It seems to reason that cocoa reduces oxidised LDL levels. It includes a wealth of potent antioxidants that enter the circulation and protect lipoproteins from oxidative damage (12Trusted Source, 13Trusted Source, 14Trusted Source).

Dark chocolate flavanols may help improve insulin resistance, another important risk factor for illnesses such as heart disease and diabetes (15Trusted Source, 16Trusted Source, 17Trusted Source).

Nevertheless, dark chocolate includes sugar, which might have the opposite effect.

May lessen the risk of heart disease

It seems that the chemicals in dark chocolate are very protective against LDL oxidation.

This should result in much less cholesterol accumulating in the arteries over time, lowering the risk of heart disease.

Several long-term observational studies indicate a significant improvement.

In a 15-year trial of 470 older men, cocoa was shown to cut heart disease mortality risk by 50 per cent (18Trusted Source).

Another research found that consuming chocolate at least twice per week reduced the risk of calcified plaque in the arteries by 32%. Less chocolate consumption had no impact (19Trusted Source).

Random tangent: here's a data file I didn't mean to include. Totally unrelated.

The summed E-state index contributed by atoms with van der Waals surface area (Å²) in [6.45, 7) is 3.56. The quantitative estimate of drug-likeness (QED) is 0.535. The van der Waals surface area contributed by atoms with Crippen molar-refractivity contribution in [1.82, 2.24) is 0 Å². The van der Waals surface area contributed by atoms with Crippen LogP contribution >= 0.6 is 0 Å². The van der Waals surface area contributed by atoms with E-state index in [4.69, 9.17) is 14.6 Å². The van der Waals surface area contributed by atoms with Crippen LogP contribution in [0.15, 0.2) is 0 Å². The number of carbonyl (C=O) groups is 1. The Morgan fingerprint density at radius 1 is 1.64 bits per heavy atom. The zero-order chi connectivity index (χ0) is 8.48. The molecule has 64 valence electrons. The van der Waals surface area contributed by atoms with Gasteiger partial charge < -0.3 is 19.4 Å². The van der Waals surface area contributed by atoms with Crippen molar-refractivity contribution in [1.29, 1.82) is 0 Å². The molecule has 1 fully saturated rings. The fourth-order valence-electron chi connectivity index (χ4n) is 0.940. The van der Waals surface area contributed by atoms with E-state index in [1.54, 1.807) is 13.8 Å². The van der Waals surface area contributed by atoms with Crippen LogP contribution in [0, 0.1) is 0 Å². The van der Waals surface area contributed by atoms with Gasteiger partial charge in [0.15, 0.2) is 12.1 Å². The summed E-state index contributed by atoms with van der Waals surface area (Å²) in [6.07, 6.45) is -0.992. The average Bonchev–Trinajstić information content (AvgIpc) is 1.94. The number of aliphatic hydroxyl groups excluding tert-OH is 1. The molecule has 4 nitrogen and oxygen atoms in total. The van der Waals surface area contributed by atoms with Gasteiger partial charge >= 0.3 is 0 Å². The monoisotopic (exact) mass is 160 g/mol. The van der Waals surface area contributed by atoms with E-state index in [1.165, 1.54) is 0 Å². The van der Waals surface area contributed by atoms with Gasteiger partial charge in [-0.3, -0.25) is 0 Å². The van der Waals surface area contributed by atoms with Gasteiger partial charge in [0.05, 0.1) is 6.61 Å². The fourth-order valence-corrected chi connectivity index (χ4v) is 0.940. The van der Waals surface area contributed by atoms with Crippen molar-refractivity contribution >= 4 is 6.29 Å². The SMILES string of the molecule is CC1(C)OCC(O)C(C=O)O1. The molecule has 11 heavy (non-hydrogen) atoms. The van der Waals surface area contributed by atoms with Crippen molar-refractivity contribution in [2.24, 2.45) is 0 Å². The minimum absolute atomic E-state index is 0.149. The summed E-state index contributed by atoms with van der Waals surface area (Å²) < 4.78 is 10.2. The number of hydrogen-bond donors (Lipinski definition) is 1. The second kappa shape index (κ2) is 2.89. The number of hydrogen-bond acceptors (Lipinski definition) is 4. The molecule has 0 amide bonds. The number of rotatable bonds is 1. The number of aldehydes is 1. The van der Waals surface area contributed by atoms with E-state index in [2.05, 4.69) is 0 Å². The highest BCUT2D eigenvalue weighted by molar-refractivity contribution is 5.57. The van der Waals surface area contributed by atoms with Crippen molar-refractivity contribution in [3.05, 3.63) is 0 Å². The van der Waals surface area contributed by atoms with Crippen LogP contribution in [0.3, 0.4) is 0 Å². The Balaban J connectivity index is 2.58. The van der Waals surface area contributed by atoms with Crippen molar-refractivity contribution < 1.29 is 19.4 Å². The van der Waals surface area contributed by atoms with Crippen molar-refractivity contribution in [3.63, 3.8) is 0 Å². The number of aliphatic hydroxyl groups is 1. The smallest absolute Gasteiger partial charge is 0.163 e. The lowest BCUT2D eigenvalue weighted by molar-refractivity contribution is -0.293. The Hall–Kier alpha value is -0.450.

Another research found that consuming dark chocolate more than five times per week reduced the risk of cardiovascular disease by 57%. (20Trusted Source).

In a 2017 clinical study, participants who ingested almonds in combination with or without dark chocolate had lower LDL cholesterol levels (21Trusted Source).

Obviously, these four studies are observational, thus it is unclear if the chocolate lowered the risk or not.

Since the biological mechanism (lower blood pressure and oxidised LDL) is recognised, it is likely that consuming dark chocolate on a regular basis may reduce the risk of heart disease.

May provide UV protection for your skin

Dark chocolate’s bioactive components may also be beneficial for the skin.

The flavanols may protect against UV damage, boost skin density and hydration, and promote blood flow to the skin (22Trusted Source).